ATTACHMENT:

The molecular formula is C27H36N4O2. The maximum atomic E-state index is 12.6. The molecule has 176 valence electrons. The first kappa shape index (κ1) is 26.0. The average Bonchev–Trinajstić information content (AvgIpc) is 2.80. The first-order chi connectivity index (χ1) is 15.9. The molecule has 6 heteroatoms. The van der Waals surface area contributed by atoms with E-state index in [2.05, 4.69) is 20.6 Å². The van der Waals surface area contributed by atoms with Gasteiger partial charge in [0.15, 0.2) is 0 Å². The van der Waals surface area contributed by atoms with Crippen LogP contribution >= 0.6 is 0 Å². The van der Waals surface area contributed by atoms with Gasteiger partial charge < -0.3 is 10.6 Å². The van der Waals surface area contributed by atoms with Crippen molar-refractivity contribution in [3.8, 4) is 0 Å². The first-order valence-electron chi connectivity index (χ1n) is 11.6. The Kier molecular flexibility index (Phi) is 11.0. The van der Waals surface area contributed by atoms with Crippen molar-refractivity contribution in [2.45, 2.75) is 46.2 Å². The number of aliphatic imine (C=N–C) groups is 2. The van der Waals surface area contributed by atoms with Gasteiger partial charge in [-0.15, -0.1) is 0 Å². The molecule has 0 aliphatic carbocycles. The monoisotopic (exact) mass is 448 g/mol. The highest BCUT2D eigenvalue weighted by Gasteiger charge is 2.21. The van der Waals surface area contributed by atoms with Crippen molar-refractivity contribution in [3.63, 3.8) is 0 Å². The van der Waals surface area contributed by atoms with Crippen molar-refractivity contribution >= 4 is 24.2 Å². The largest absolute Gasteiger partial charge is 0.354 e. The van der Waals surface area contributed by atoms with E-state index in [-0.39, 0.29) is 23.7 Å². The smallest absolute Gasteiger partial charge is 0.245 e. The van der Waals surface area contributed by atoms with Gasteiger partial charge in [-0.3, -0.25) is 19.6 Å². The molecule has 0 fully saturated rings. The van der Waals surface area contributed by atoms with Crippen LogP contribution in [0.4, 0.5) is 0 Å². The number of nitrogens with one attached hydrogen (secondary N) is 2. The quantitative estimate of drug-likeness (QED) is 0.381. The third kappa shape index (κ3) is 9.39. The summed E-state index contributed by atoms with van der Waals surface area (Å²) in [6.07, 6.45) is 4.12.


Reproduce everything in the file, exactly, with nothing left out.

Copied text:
The molecular formula is C27H36N4O2. The maximum atomic E-state index is 12.6. The molecule has 176 valence electrons. The first kappa shape index (κ1) is 26.0. The average Bonchev–Trinajstić information content (AvgIpc) is 2.80. The first-order chi connectivity index (χ1) is 15.9. The molecule has 6 heteroatoms. The van der Waals surface area contributed by atoms with E-state index in [2.05, 4.69) is 20.6 Å². The van der Waals surface area contributed by atoms with Gasteiger partial charge in [0.15, 0.2) is 0 Å². The van der Waals surface area contributed by atoms with Crippen LogP contribution >= 0.6 is 0 Å². The van der Waals surface area contributed by atoms with Gasteiger partial charge < -0.3 is 10.6 Å². The van der Waals surface area contributed by atoms with Crippen molar-refractivity contribution in [3.8, 4) is 0 Å². The first-order valence-electron chi connectivity index (χ1n) is 11.6. The Kier molecular flexibility index (Phi) is 11.0. The van der Waals surface area contributed by atoms with Crippen molar-refractivity contribution in [2.45, 2.75) is 46.2 Å². The number of aliphatic imine (C=N–C) groups is 2. The van der Waals surface area contributed by atoms with Gasteiger partial charge in [-0.15, -0.1) is 0 Å². The molecule has 0 aliphatic carbocycles. The monoisotopic (exact) mass is 448 g/mol. The highest BCUT2D eigenvalue weighted by Gasteiger charge is 2.21. The van der Waals surface area contributed by atoms with Crippen molar-refractivity contribution in [3.63, 3.8) is 0 Å². The van der Waals surface area contributed by atoms with Crippen molar-refractivity contribution >= 4 is 24.2 Å². The largest absolute Gasteiger partial charge is 0.354 e. The van der Waals surface area contributed by atoms with E-state index in [-0.39, 0.29) is 23.7 Å². The smallest absolute Gasteiger partial charge is 0.245 e. The van der Waals surface area contributed by atoms with Gasteiger partial charge in [-0.3, -0.25) is 19.6 Å². The molecule has 0 fully saturated rings. The van der Waals surface area contributed by atoms with Crippen LogP contribution in [0.4, 0.5) is 0 Å². The number of nitrogens with one attached hydrogen (secondary N) is 2. The quantitative estimate of drug-likeness (QED) is 0.381. The third kappa shape index (κ3) is 9.39. The summed E-state index contributed by atoms with van der Waals surface area (Å²) in [6.07, 6.45) is 4.12.